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Journeyman III

Development environment options

What kind of development environment options do I have?

I have Windows Vista, but no Visual Studio (except express). The cheapest VS around is VS 2010 professional with MSDN and it would cost

1559,90 € ($2071,55 USD). A bit expensive for a hobby?

VS2012 doesn't work with Vista.

I also have Ubuntu 12.04 installed, but at least officially it's not supported.

6 Replies

Why not buy Windows 7/8 and VS2012? Together, they should be much cheaper than VS2010 alone and more update date and provide you better environment in every way.

Do you need MSDN? What does it consist of? I never had MSDN so I don't know how useful it is.


Well, I'm not really eager to pay that much just to play with GPGPU.

Win 7 home premium 189.90 € + VS2012 Professional 727.90 € (In USD $251.94 + $965.70).

Not all versions are for sale.

Only the one VS2012 and three VS2010s:

- professional with MSDN 1559.90 €

- professional upgrade (from 2005 or 2008) 573.90€

- ultimate with MSDN 17 295.90 (USD $22 946.47)

Adept I

I have a desktop with AMD GPU & APU and opensuse on it, the programming software is APP SDK.

Why not use ubuntu? What you need is just a driver and a SDK

HEY! Maybe I will! Thanks!

You made me check the new version release notes. There it says:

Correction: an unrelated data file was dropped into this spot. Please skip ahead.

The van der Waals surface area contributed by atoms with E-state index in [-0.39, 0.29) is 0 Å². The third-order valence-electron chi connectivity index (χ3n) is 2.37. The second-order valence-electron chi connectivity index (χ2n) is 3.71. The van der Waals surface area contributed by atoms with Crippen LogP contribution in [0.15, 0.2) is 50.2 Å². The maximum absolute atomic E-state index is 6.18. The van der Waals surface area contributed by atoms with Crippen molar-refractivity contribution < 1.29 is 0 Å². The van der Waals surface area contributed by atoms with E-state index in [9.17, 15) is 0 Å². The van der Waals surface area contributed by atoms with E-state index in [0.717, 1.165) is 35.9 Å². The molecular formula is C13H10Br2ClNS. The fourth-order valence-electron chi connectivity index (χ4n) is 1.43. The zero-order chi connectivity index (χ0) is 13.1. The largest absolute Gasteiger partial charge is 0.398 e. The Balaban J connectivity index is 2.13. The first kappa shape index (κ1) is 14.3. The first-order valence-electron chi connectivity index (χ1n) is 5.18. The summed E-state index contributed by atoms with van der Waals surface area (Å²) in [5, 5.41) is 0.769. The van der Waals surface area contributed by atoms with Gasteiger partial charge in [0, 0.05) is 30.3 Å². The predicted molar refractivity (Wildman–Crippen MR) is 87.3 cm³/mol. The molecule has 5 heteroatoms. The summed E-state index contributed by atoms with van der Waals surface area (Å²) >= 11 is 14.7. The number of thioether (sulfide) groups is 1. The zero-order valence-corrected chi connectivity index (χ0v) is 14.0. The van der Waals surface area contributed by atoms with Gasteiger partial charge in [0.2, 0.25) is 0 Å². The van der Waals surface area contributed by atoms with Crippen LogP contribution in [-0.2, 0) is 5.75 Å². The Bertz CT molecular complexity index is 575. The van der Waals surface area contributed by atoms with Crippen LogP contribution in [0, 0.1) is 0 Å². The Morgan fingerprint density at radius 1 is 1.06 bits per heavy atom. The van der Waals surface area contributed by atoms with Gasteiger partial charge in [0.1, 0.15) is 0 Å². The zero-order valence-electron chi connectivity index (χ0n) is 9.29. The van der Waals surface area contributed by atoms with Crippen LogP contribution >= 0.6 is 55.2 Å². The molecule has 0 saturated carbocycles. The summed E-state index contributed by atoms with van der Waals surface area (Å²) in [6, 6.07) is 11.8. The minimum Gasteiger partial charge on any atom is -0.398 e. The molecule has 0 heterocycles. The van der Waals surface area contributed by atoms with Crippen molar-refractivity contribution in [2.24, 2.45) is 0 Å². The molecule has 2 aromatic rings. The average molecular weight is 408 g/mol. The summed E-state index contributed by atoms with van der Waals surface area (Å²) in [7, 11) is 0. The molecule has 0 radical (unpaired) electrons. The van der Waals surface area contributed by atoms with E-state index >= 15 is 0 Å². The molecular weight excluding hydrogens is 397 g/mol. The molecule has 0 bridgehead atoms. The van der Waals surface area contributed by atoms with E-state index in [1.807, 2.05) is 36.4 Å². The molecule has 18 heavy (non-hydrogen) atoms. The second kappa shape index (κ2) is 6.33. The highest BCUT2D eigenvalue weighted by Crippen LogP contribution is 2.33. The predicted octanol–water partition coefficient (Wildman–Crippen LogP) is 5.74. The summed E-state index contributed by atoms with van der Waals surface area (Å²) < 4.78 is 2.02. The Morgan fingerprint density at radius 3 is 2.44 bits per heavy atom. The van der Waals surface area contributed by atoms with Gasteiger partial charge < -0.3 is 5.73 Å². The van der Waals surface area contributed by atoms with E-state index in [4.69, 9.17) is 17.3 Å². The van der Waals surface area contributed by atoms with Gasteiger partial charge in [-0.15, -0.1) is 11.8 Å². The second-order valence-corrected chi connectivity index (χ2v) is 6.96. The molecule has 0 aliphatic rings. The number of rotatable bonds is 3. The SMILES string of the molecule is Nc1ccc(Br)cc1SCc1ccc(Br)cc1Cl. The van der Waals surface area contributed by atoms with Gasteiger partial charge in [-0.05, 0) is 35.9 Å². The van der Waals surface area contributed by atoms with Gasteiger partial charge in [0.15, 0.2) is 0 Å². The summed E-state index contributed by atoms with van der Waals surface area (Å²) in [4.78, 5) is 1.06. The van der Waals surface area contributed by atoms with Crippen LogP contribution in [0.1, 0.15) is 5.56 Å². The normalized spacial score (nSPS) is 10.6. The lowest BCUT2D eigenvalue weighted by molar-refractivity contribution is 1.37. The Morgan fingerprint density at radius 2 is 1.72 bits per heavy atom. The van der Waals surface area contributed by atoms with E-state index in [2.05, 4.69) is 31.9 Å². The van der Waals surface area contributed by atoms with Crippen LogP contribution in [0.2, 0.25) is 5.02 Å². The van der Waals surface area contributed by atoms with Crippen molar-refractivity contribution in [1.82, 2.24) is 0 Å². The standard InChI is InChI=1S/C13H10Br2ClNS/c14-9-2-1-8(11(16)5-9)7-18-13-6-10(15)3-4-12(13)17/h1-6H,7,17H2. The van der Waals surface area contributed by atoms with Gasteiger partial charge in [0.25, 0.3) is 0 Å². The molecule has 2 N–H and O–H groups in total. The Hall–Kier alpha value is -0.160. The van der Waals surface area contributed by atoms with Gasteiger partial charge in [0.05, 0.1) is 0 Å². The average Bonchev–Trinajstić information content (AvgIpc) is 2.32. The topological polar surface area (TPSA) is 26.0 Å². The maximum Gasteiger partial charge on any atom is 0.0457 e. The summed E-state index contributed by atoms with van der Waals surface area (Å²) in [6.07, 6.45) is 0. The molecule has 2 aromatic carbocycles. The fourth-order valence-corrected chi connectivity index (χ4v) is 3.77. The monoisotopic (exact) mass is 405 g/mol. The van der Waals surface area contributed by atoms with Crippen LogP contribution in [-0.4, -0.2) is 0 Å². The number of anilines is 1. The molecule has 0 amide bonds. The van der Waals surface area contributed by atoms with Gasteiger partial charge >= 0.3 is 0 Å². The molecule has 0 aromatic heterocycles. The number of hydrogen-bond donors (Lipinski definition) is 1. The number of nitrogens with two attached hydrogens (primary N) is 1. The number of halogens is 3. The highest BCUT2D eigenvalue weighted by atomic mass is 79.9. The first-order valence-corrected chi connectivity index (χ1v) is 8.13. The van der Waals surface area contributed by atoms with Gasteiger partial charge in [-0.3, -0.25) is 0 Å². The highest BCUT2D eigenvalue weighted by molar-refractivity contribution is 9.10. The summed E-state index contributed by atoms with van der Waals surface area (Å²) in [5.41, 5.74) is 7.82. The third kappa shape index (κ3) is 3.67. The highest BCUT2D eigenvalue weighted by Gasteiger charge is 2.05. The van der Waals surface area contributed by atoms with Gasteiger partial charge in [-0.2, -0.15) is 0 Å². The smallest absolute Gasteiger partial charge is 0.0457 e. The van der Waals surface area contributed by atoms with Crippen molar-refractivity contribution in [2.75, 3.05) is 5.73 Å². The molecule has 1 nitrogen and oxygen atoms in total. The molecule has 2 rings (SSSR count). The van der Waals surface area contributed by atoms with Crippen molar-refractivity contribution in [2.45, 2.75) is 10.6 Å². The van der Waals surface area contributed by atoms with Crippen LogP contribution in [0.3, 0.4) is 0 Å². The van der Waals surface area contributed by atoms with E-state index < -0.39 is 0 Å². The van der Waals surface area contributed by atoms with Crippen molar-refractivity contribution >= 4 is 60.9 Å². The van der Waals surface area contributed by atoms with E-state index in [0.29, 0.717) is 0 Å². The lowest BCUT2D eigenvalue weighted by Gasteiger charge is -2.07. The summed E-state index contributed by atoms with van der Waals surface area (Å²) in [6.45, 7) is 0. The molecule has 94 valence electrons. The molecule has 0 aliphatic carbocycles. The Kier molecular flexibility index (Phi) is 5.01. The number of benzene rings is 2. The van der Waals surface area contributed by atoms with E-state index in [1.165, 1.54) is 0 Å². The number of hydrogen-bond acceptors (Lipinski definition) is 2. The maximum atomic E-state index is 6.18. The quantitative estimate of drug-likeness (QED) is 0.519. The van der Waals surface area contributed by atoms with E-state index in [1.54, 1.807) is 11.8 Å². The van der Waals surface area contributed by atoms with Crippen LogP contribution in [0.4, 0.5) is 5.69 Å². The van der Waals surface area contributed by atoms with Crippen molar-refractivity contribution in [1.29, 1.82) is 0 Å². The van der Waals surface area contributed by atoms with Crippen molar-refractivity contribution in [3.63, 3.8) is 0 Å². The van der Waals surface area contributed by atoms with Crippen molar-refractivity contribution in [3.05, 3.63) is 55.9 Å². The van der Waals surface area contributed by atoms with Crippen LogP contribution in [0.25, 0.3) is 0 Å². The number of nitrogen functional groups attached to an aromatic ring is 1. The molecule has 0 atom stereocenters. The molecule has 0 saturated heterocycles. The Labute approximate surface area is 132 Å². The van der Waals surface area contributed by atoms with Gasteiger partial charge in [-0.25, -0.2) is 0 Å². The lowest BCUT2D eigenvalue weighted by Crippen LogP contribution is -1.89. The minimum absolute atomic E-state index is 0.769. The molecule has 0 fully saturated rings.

 New OS support

   Ubuntu 12.10

   RHEL 6.4

I guess 12.04 is close enough to 12.10, and if not I could upgrade to 12.10.

The system requirements page I looked at earlier says:

System Requirements

Supported Operating Systems:

Microsoft® Windows®
  • 8 (32-bit/64-bit)
  • 7 (32-bit/64-bit)
  • Vista® SP2 (32-bit/64-bit)
  • openSUSE™ 11.x(32-bit/64-bit)
  • Ubuntu® 11.04(32-bit/64-bit)
  • Red Hat® Enterprise Linux® 6.x (32-bit/64-bit)

I only have NVIDIA-card in that machine, but it looks like the best option is using Linux and replacing the NVIDIA-card with some

suitable Radeon-card. It would become relatively cheap, and well worth doing.

Asus EAH6450 Silent only costs 41.90€, and the NVIDIA-card is pretty old and small anyway.

The documentation of Radeons is much better and I could even experiment with the assembly.


If you just want to practice OpenCL and don't care the hardware you target, a NVIDIA card is enough because it supports OpenCL.

At the moment, my main intention is to learn about the GPUs themselves, and GPGPU.